Forwarded from Anthony (a provocation in Colombia)

Louis Proyect lnp3 at
Tue May 23 09:10:09 MDT 2000

A Murder with all the Earmarks of a Provocation

Yesterday the FARC suspended peace talks with the Colombian government, as
the whole peace process threatened to unravel under the pressure of a right
wing political offensive with a centerpiece that has all the markings of a

At 12:30 PM Tuesday, Ana Elvia Cortés López had her head blown off of her
shoulders by a sophisticated collar-bomb which a military bomb expert was
trying to defuse. The bomb expert was also killed.

General Rosso José Serrano, director of the national police and darling of
General Barry McCaffrey and friends in the USA, announced to the press
within hours, "The guerrillas of the FARC are the only ones in Colombia
capable of committing an atrocity like this one committed against this

Not long after Serrano's pronouncement, the FARC adamantly denied
responsibility, condemned the assassination, and said, "This is a
premeditated act by the enemies of the peace process to confuse public
opinion nationally, and internationally."

The atrocity occurred at a moment of profound crisis in the Pastrana
government: his government and congressional faction are sinking in a
corruption scandal more profound than any which touched the previous
corruption tainted government; the officer corps is seething with
rebellious sentiment - with talks of a coup and a return to the wholesale
use of death squads rampant among younger officers; the paramilitaries have
launched an offensive against the peace process - centered in a high
profile mass campaign of public civil disobedience against Pastrana's
attempt to establish demilitarized zone for the ELN (Ejercito Liberacion
Nacional- National Liberation Army , second largest of this countries
guerrilla organizations).

President Andres Pastrana following up on Serrano's trial without jury of
the FARC, announced the suspension of a planned international meeting with
the FARC to discuss a cooperative effort in the war on drugs, allotted
20,000,000,000 pesos (about $9,500,000 US) to a special anti-kidnapping
fund, and demanded that "the FARC must change." The national council of
business organizations, accused by the FARC of being tied to the
paramilitaries, called for a suspension of the peace process.

Camilo Gomez, the new high commissioner for peace, said the peace process
would continue.

The FARC suspended all talks until the international meeting is
rescheduled, but insisted that the peace process will continue.

Most of the facts that have appeared in public, including those alluded to
by Serrano, point not toward the FARC, but toward a provocation by
opponents of the peace process - as the FARC says. Opponents most likely
within the military, the paramilitaries, and/or agencies of the the United

Most important of these facts is the bomb itself. The bomb was a
sophisticated device unlike anything ever used by the FARC in this country.
The FARC is famous for using ingenious low tech weapons, despite its
reputation for being well financed. According to bomb experts, the bomb had
a light sensitive trigger within it to thwart any efforts to disarm it.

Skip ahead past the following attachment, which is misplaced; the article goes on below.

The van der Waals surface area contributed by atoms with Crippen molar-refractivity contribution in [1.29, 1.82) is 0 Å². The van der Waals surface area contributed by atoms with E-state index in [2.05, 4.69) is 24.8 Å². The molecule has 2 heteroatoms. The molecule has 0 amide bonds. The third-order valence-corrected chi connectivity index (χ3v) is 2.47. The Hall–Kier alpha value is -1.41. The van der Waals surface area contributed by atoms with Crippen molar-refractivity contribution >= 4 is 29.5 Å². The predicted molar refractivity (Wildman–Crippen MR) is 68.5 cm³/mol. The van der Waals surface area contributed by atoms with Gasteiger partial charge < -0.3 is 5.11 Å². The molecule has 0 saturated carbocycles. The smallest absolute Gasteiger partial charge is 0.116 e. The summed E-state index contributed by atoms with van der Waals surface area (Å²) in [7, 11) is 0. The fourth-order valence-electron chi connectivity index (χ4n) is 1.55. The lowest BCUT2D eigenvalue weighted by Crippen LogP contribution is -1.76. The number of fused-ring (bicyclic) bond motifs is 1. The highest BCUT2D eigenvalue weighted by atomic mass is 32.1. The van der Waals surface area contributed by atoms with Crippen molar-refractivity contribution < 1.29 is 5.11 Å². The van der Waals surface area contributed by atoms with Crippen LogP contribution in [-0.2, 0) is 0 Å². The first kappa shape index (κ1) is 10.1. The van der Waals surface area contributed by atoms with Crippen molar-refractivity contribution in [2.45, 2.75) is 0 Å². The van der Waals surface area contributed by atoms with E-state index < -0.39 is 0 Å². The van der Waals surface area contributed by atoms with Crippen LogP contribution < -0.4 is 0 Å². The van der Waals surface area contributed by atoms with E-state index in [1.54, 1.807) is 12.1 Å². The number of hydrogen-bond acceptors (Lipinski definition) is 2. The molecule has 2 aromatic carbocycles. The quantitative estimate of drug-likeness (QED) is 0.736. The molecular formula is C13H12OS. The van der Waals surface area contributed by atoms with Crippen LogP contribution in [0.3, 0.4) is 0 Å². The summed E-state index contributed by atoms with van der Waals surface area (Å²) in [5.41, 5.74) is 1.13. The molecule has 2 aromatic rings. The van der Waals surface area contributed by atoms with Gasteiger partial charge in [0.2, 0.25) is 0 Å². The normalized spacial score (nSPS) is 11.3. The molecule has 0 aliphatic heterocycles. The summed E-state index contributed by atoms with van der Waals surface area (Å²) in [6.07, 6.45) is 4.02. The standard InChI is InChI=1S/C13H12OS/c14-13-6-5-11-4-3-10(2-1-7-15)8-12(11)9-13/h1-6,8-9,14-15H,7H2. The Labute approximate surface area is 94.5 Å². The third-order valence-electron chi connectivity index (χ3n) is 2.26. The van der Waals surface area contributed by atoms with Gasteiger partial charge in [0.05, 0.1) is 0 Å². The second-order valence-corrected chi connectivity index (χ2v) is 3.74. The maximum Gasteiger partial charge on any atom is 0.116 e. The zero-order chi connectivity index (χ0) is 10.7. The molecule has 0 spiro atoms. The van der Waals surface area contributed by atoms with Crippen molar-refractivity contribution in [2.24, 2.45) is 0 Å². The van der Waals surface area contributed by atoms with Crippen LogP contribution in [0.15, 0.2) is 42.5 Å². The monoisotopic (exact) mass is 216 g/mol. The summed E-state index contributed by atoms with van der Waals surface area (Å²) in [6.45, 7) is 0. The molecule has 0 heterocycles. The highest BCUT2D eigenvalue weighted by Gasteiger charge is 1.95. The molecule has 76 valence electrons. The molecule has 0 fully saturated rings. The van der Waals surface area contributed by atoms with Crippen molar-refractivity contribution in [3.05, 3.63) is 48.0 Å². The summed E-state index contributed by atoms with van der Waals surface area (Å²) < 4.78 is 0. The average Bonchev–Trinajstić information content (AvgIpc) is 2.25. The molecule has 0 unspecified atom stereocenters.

This was probably what set the device off when the military bomb expert
tried to dismantle it.

Estimates of the cost of this bomb here run into the thousands of dollars.

The FARC has for years collected taxes through arresting those who do not
pay - this is called in the press and by the government extortion and
kidnapping. It has never needed more than a pistol or two to efficiently
carry out its tax collection and arrests. Why would it invest $10,000 (US)
when it could accomplish the same thing without any investment at all?

The only reason to use such a device is to terrorize the victim, and the

This was a device built for publicity of the crime.

The day after the crime well-organized, but poorly attended, "mass" rallies
were "spontaneously" put together to protest the war in general, and to
condemn the FARC. Here the peace movement, although sometimes massive is a
far different animal than the anti-war movement was in the USA in the days
of Viet Nam.

For the FARC, which really does have an image problem, having lost popular
support not only among the middle class, but in the urban working class and
poor as well, acts of senseless brutality are not in its interest when it
comes to the war for public opinion.

While it is conceivable that the FARC acted against its own political
interests - it has before - it would have been an act of profound stupidity
if it did.

The FARC's most significant act of political stupidity, the murder of the
three activists from the USA working with the Ai'wa, hurt the FARC badly
amongst its own supporters and sympathizers - especially among the
indigenous people here, but almost as much in the universities, in the
leadership of the workers movement, and among the broader circles of people
who sympathized with the FARC in the cities.

 One reason for the damage was that others on the left, who constantly work
in fear of paramilitary attack, worried that the FARC might be adopting
Sendero Luminoso style relations with other leftists. The idea is not as
far fetched as it may sound, since on several occasions in the last two
years the FARC and ELN have engaged in gun battles. Most significantly